1. Yep, we are Leaf Celery Kindred spirits:-) I agree- this stuff is amazing + as you,I did grow some “stalk” celery and they did not get that big. I have decided to give up on stalk celery and stick with the leaf celery. I tried a leaf celery that was a different cultivar which was more like cilantro. I thought it was good but this Par-cel really has some good-dense greens that add substance to my dishes. The flavor is nice, too. I like the Par-cel cultivar so far. I found out there is a “red one”-have you tried that? I always have to try everything so I might give that a try with Par-cel next year. I have not had my Par-Cel go to seed. Did you? I wonder if it will come back if I keep it in the same area next year. They claim it is biennial. I have Golden Swiss Chard that comes back in a few place. I have some micro-climates where it returns.
      That is very interesting about the cabbage worms + Par-cel:-) Love that natural pest control!I will give it a try next year and report back to you. I was thinking of putting it in a bed with kale-we shall see!

      1. I have just checked my seeds and guess what – mine was ‘parcel’ too! Parcel Zwolsche Krui to be exact. Mine hasn’t gone to seed yet but it’s in its first year so wouldn’t expect it to till next year. I’ll certainly leave some to see if it flowers and seeds. Packet says it’s hardy biennial so unless we get hard winter it should come through for me. I checked the website where I got this one and she has a red stalked one – definitely worth a try too – she gives it good write up. Check out: http://www.seedaholic.com/celery-leaf-celery-red-stem.html

      2. thank you for info:-) keep me posted + I’ll keep an eye on mine, too. I was outside today and the par-cel is green + healthy just plugging along in our cold weather…I will watch mine and maybe we can figure out this great plant.
        I did purchase some from seedaholic( a few years ago-hard to find this plant in USA) but I got this one:
        http://www.seedaholic.com/celery-leaf-celery-chinese-celery.html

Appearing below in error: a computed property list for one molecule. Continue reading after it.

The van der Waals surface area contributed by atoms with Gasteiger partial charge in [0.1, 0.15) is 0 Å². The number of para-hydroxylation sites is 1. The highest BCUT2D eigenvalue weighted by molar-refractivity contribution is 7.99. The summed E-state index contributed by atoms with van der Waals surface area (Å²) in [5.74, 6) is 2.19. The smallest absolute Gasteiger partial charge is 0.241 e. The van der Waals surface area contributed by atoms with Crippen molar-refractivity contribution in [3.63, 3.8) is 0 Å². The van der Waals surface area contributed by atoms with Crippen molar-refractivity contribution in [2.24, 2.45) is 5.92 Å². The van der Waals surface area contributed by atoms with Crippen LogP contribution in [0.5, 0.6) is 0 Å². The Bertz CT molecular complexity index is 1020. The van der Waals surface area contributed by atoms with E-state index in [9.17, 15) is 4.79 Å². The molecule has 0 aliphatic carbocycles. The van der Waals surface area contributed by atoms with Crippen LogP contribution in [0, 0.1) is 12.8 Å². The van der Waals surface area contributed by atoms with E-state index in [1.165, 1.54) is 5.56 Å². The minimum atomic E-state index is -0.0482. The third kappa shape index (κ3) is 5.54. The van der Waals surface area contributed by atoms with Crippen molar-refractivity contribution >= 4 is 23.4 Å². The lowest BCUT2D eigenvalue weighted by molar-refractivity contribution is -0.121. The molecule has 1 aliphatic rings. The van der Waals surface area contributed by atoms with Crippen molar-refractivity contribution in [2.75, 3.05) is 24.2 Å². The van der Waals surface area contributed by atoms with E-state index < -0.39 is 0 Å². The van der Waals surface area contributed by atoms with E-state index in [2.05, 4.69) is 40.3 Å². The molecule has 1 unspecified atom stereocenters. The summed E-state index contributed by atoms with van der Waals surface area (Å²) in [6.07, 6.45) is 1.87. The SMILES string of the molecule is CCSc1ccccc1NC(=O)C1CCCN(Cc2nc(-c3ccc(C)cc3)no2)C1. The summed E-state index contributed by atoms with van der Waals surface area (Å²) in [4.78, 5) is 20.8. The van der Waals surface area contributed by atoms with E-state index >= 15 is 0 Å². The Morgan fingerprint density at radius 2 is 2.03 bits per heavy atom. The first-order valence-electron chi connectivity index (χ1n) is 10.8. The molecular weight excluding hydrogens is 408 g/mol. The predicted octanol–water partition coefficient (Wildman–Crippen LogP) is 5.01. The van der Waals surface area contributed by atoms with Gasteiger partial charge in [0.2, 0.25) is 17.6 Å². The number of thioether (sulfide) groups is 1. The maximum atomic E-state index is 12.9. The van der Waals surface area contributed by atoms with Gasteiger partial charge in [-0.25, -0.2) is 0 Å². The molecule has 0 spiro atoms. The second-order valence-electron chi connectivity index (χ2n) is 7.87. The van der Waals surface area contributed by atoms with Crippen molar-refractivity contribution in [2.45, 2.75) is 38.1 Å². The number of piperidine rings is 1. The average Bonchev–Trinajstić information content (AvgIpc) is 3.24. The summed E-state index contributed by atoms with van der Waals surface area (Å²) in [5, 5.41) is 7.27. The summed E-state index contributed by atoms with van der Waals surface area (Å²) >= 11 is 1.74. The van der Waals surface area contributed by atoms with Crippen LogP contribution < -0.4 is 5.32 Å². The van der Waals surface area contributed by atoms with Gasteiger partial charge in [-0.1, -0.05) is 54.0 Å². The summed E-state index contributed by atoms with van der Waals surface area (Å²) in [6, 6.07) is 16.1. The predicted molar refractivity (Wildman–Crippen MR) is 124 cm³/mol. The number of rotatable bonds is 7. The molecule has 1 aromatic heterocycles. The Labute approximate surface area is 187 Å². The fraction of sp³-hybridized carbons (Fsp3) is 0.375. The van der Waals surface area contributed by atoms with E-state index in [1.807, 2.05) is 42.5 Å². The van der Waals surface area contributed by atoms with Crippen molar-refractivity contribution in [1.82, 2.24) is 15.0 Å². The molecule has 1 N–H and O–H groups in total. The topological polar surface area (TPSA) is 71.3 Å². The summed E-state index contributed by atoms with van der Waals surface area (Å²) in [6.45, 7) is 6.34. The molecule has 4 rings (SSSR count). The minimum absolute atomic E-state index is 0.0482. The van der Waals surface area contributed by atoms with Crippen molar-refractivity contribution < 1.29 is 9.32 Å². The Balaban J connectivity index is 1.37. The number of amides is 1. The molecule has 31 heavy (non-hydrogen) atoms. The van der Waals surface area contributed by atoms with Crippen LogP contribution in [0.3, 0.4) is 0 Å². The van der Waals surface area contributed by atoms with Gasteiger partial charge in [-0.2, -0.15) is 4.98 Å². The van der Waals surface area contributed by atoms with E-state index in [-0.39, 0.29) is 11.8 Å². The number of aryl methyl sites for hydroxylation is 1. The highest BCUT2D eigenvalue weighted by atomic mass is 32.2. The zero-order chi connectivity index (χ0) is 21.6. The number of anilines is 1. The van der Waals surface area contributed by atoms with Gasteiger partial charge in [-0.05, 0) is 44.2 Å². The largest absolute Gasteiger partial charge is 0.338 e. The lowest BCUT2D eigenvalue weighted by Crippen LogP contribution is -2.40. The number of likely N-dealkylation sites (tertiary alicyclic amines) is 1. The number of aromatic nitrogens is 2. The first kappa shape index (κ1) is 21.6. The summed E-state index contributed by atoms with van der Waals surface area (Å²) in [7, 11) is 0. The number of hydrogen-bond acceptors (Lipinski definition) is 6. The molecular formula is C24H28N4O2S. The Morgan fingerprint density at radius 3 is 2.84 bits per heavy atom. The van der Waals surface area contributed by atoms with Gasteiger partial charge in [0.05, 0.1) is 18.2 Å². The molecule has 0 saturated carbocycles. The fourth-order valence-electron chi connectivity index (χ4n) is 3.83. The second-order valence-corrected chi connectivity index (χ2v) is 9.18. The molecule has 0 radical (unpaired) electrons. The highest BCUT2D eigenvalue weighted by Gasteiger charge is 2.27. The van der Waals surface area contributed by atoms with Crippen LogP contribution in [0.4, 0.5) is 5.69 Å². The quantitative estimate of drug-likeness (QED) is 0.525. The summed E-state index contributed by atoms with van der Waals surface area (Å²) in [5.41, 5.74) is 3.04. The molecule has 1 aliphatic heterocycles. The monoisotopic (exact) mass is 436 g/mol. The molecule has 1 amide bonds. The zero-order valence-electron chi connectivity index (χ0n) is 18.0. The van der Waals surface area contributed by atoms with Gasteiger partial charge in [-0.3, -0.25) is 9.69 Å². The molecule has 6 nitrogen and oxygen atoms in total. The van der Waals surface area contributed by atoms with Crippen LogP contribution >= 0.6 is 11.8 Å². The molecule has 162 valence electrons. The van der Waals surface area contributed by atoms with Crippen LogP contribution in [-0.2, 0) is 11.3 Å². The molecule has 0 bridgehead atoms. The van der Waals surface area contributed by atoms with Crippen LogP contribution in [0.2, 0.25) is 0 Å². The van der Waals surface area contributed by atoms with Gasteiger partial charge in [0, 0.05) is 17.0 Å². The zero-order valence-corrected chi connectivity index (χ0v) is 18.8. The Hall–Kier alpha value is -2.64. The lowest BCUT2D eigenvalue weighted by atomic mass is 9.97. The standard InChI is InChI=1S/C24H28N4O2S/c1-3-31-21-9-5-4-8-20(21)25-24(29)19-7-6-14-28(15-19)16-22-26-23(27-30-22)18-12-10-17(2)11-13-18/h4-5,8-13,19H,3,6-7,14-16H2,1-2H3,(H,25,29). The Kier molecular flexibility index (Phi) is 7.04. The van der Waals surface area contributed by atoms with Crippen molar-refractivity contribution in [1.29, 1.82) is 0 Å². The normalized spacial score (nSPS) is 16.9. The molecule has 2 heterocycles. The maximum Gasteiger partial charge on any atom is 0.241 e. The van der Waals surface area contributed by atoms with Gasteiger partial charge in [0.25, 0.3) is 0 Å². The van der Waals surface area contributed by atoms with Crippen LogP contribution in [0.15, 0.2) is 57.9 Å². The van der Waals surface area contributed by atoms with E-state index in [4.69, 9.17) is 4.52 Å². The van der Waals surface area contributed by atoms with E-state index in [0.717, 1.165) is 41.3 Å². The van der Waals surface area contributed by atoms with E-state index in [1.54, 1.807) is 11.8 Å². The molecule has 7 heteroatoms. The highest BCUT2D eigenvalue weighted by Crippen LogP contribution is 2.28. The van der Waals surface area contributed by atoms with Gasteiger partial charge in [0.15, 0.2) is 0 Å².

It was nice smelling but more like a cilantro type of plant. Did not have the “abundance” or “density” of the par-cel when I cooked:-)
        But it was a nice plant-shoot , I’ve never met a plant I don’t like:-)

  7. I had no idea there was such a thing! My husband isn’t the biggest fan of celery but uses it a lot in his cooking for the flavor. This may be just the addition to the garden we’ve been looking for! Hopefully it doesn’t mind our winters, as I doubt it would survive our summers.

    1. You can find it under the name Leaf Celery this is a cultivar called Par-cel. It really is tasty and great for cooking. In your climate, I have no doubt it would be able to survive all winter. You would only have to plant it once! I would think:-) Just remember to germinate under lights for it does not do well sowing outdoors. It also does not take up much space + would work well in containers.
      A new addition for your new garden! It really handles the humid, hot summers in my yard:-)

    1. No it does not go to seed in one year. I started it under lights in early winter and it has not gone to seed. It is still standing in the garden after 30 degree weather. Will know more as the days get colder here soon how it holds up + if it makes it through our zone 5 winter.
      I got my seed from Hazzard seeds which sells to growers, or you can get some from Johnny seeds( Par-cel cultivar). But I grew out Hazzard this year + found that one the best I’ve grown. I am trying Johnny’s par-cel this spring:-) I tried some other types from Seedaholic which is from Ireland. My favorite is the par-cel cultivar.
      I have some celery in my garden but I love the frilly greens of Par-cel to cook with + the flavor is better than my celery! It is a winner!!!

      1. Thx for the info! We got something that looked a lot like your celery in our CSA share a few weeks back. Very dark green, recommended for stews and soups. Wonder what cultivar they grow? (They’re up in the Catskills so the micro-climate is different than ours but it might be interesting to know.) Enjoy your harvest!!!

  8. Oh, the kale looks so fresh. I have not had that vegetable in a long while and I miss it. They do not have it here in Vienna, and so one have to make do with other veggies.

    1. I just harvested some from the garden the other day, but I did not plant enough this season. It is the best plant for you can squeeze it in a container outside on your porch or in a small area right on a small lot in the city:-) It tolerates the extremes from hot to cold and it tastes best with a bit of frost on it before you bring it inside-mine has survived through freezing weather + Dwarf Blue will act as a perennial sometimes. I started growing it on our city lot a decade ago when I never could find it locally. It is that easy to grow:-) Check out the Scarlet Kale, dwarf blue + dinosaur kale. Those are my favorite to grow in our weather:-)